Column: Representation matters – in women’s sports and women’s sports journalism

Photo Credit: Chris Marion/Getty Images

More than ever, people are beginning to realize that representation, does indeed, matter. The premise of this is if we want our stories to be told, we may have to do it ourselves instead of waiting for someone to do it for us.

How the mainstream media treats the WNBA is just one glaring example of representation mattering. Instead of waiting on the big boys (emphasis on “boys”) to give the women of this league their just due, websites such as ours and many others are telling the stories of the incredible talents these women possess on and off the court.

In terms of WNBA coverage, the internet is running rings around mainstream media and will continue to do until they wake up and smell the coffee. These are not only great athletes, but true role models for young girls all over the world. What proud parents wouldn’t want their daughters to emulate a Diana Taurasi, or Elena Delle Donne, or Maya Moore, or Tina Charles?

A big reason for the uptick in women’s basketball coverage is because women themselves who are fans of the WNBA have decided that they, themselves, will convey the backstories behind the athletes, coaches, and executives that make up the W. Women’s sports as told by women. Simply put – representation matters.

Representation matters not only in women’s sports, but also in terms of women’s sports journalism.

It all started earlier in the week with a tweet from Charlotte Wilder advertising that an entry-level position at Sports Illustrated in its New York City office had opened up. She specifically urged women to apply.

Given the stories that have been told about women being harassed by male colleagues in sports, the more opportunities women have to shine, the better. After all, ESPN itself even did so when it put Holly Rowe on the call for #WNBAAllDay’s Sparks vs. Lynx contest at Target Center. Needless to say, she received rave reviews – and for good reason.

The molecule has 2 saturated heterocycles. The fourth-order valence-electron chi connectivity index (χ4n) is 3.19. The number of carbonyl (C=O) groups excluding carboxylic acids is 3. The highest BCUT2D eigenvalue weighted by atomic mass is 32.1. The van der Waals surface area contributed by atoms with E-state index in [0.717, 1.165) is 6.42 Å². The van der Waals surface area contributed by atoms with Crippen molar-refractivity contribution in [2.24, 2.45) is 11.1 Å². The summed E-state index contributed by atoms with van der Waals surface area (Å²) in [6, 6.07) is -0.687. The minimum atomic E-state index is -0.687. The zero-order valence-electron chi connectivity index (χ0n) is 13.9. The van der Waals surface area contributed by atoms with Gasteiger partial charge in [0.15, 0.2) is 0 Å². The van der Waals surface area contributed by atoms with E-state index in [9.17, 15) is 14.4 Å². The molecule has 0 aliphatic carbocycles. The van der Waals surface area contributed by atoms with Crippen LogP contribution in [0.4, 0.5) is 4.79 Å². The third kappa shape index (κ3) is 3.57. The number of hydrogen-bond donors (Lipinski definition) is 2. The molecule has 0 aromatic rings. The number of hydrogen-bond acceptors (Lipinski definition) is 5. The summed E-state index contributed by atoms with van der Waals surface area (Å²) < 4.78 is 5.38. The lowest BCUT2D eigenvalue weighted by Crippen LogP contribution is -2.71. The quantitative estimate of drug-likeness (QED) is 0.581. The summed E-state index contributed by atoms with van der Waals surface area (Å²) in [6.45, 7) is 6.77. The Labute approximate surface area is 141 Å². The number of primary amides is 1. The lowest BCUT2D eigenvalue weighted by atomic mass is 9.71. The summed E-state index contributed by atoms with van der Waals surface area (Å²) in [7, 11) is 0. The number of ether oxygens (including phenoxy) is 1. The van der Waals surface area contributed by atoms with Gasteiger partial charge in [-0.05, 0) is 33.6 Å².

On the heels of the Charlotte Wilder tweet, in came mansplainer-in-action Ed Werder.

To which Charlotte fired back…

Werder’s premise was that Wilder intentionally tried to tip the scales in the favor of a woman who may have wanted the Sports Illustrated job, and claiming to open it up to all potential applicants.

But it is once again a classic case of representation mattering. Where Werder tried to brand as biased, Wilder understands the harsh reality of the business – sports journalism is overwhelmingly dominated by men. And in such a testosterone-laden sector of the overall media landscape, young women in particular have to be on the lookout in terms if they are the objects of sexual advances by male colleagues.

But it was nowhere near over yet. Enter Britt McHenry, a former reporter at ESPN who is also a noteworthy conservative political commentator who now does work with Washington, D.C.’s Fox owned-and-operated affiliate WTTG-TV Fox 5.

Ideally, this would be the case. Unfortunately, it is not the reality.

McHenry’s tweet is an airball.

Because it ignores the white elephant in the room – women’s sports in the mainstream media have made inroads, but they still do not get their justice that they deserve. Arguably the only time that it does is for Serena Williams. Newsflash to McHenry, but Serena Williams is not the only women’s athlete in the United States that is worthy of equal coverage – and she herself would probably say this.

McHenry’s tweet is practically code for…

Women’s sports do not really matter as long as women make inroads in only covering men’s sports.

Sarah Spain, who does write at ESPNW, was having none of it.

Spain gets it. But she was nowhere near finished.

This precipitated a Twitter back-and-forth where McHenry said Spain “sold her body” in an eBay advertisement for Super Bowl tickets. Spain shot back by noting McHenry was looking for backup…from Barstool of all places.